Influx of wildlife keeps staff busy

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We are having a bit of a clean up after the last of the hedgehogs from the winter have finally been released.

We have two still unwell in the recovery room that have come in very recently.

We had to have one of our swans put to sleep. It was a last year cygnet which had been beaten up by a large cob. It may also have hit cables which perhaps brought the bird down in the territory of a breeding pair of swans. It was in a very sad state when it was picked up.

Kay had a long walk to collect the bird and saw the cob holding the cygnet under the water in an attempt to drown it. The poor bird ate very little and just seemed to go downhill, we gave it a while to recover from the shock but there was no improvement.

This morning it was very poor looking and we suspected it may have been brain damaged by the beating it received so we took the decision to put the bird to sleep.

It is very difficult to watch any creature suffer and we hate giving up on them but sometimes there is no other option.

On to more pleasant things, we are now getting all the orphans and lost youngsters coming in. This year we have starling, blackbird, crows, cygnets, jackdaw, tawny owlet and of course the inevitable gull chicks.

The wind last weekend has a lot to answer for.

When the babies need feeding hourly volunteers take them home until they can pick up for themselves. Kay had the tawny for a while but he is eating for himself now so is back at the Rollo Centre. He is very feisty and uses claws and beak to protest when we clean his cage but from his photo he looks like butter wouldn’t melt!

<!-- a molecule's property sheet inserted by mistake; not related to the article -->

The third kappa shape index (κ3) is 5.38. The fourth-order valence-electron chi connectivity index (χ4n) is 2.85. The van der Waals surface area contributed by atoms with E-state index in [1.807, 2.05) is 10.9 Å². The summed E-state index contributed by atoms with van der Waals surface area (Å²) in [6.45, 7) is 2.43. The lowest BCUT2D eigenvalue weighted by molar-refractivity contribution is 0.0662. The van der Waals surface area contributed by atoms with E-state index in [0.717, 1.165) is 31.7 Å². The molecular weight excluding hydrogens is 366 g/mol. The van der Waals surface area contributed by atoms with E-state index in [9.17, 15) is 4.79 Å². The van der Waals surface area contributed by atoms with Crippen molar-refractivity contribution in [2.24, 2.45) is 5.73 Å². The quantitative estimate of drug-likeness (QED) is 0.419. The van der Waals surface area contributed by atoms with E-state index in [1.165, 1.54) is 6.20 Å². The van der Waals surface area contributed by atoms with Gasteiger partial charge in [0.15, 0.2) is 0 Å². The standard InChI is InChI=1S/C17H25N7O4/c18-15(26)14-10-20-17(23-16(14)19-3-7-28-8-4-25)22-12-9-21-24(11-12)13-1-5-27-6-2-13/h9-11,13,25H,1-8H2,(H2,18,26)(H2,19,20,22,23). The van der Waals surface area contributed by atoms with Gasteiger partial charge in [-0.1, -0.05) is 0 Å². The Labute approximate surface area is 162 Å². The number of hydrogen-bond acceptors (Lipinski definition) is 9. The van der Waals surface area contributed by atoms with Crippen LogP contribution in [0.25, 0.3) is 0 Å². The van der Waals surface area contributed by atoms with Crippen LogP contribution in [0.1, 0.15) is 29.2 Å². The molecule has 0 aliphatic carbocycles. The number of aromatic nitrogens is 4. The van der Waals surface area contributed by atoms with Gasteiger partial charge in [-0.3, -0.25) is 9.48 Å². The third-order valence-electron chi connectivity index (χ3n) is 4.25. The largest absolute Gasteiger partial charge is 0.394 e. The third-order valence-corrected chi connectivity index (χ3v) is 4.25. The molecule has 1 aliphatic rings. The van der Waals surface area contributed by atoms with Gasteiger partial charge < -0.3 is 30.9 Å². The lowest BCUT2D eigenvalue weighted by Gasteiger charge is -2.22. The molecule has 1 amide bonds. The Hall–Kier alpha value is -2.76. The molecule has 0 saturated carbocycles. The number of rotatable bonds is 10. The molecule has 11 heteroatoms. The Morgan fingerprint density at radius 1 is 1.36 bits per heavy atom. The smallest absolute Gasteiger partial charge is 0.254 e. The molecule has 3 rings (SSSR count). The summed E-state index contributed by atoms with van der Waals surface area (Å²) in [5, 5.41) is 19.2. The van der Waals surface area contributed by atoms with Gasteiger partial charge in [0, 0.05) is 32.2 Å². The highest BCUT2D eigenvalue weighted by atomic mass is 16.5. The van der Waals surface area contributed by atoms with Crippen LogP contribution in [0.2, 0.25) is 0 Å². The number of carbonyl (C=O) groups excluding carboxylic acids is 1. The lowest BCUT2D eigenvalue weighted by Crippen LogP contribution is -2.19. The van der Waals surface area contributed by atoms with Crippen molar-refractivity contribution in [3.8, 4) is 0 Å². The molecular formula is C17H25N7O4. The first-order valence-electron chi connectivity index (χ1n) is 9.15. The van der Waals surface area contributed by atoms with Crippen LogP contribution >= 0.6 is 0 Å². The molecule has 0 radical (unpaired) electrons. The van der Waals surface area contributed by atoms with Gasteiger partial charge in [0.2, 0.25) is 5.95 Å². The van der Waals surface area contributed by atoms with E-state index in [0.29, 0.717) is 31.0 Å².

We have been moving ‘patients’ round today, putting the fitter ones outside to continue their recovery. The trouble is we then have all the paperwork, changing all the boards so that all the volunteers know where things are.

One of those we moved was Errol the tawny owl with brain damage. He was trying to get to the gull chicks in their cage, with a meal in view! He is now in an outside aviary without the distraction of tiny gull chicks.

We have a swan in at the vets for an x-ray that was collected from the railway bridge on Sunday night. We had to wait for the engineers to allow access to the bridge. Kay phoned Dick at 2.30am to say they could collect the bird. They had to wait for the West Coast sleeper to pass before they could go on the bridge.

They took the swan to the Rollo Centre but it is unable to stand so we needed to find out what injuries there were.

We are busy preparing for our Open Day on Saturday, June 20 from 11.30am to 2.30pm. We should have plenty to see and quite a few stalls. Please come along.

We are all volunteers and rely on donations to carry on our work. Two young lads have been selling cakes to raise money for us. They presented us with nearly £50. Well done lads and thank you.